Who has never had problems with the bureaucracy?

This news is not directly related with Langtang, but I think it is interesting to see how governments behave in the situation of crisis. Not just in Nepal, but everywhere … .Since we have had a lot of problems with the Spanish bureaucracy since we decided to be together in 2012 and most recently in Nepal. Recently after the earthquake we contacted with the special rescue Spanish team. The rescue team were willing to go to Langtang with us in helicopter. But we failed to get the support from the side of Spanish and Nepalese government just to get a helicopter. Later after five days the Spanish Civil Guard and Mountain Army was in Langtang.

Like us, other Spanish citizens who were trying to rescue  or recover the bodies of their relatives from Langtang had gone through the same problem. They had to give up finally due to the slow process and organization in helping them from the side of Spanish embassy and the government. They decided  to organize and move themselves .  You can read their related posts of the affected spanish families who had to face the problem of burocracy. Right now one NGO of Spanish Civil Guard is having problem in delivering  their humanitarian aid to Nepal.

In a critical situation like in Nepal the government can´t pretend to control everything.  By doing so the needy and affected people are not getting the help. And the humanitarian groups can´t go to the destinated places. The government should be more flexible in controlling without paralyzing the process of aid.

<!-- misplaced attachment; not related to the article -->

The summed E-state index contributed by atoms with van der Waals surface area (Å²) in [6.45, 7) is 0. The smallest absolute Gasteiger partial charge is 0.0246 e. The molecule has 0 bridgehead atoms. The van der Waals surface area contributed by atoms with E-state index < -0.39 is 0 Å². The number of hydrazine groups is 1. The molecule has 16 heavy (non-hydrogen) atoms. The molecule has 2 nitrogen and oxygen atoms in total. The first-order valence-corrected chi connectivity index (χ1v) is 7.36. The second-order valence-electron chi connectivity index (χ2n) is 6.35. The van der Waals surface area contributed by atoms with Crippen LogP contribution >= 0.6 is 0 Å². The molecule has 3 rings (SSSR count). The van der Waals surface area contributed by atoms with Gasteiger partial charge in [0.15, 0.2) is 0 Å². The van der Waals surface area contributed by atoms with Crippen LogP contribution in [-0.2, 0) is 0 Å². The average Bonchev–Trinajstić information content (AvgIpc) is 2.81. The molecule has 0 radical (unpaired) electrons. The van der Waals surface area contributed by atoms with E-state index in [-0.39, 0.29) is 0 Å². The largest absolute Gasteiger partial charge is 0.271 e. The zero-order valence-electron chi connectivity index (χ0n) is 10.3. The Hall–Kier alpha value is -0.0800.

You can also take a look at NepaliTimes-Bureaucracy  which clarifies the actual processing of the Nepal Government and the hamper it is causing in the distribution of aids to it´s people.

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For the first few days following the 25 April earthquake, everyone in the Nepal government was too shocked to get organised. The state’s preparedness was found to be wanting and there was confusion about what kind of emergency relief was needed most urgently, and where.    Ironically, those first few days without government interference meant that international help came in unhindered. Tents, medicine, food, equipment could all be brought in without hassles at customs. It has not been the same since the government started issuing new directives and making rules.

One week after the quake, the Rastra Bank put out a rudely-worded statement warning that any individual donation that didn’t go to the Prime Minister’s Relief Fund would be ‘confiscated’. The PMO clarified that that was only for NGOs set up after 25 April, but the damage was done and Nepal probably lost tens of millions of dollars in aid.

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Although we have physical direction to send the materials to help the people of Nepal, we recoomend to buy there and distribute there. Firstly the cost of the things are higher in western world. Secondly the shipping and the tax to send is very expensive. And you don´t know if it can be delivered to the right needy people.

Thank you everyone!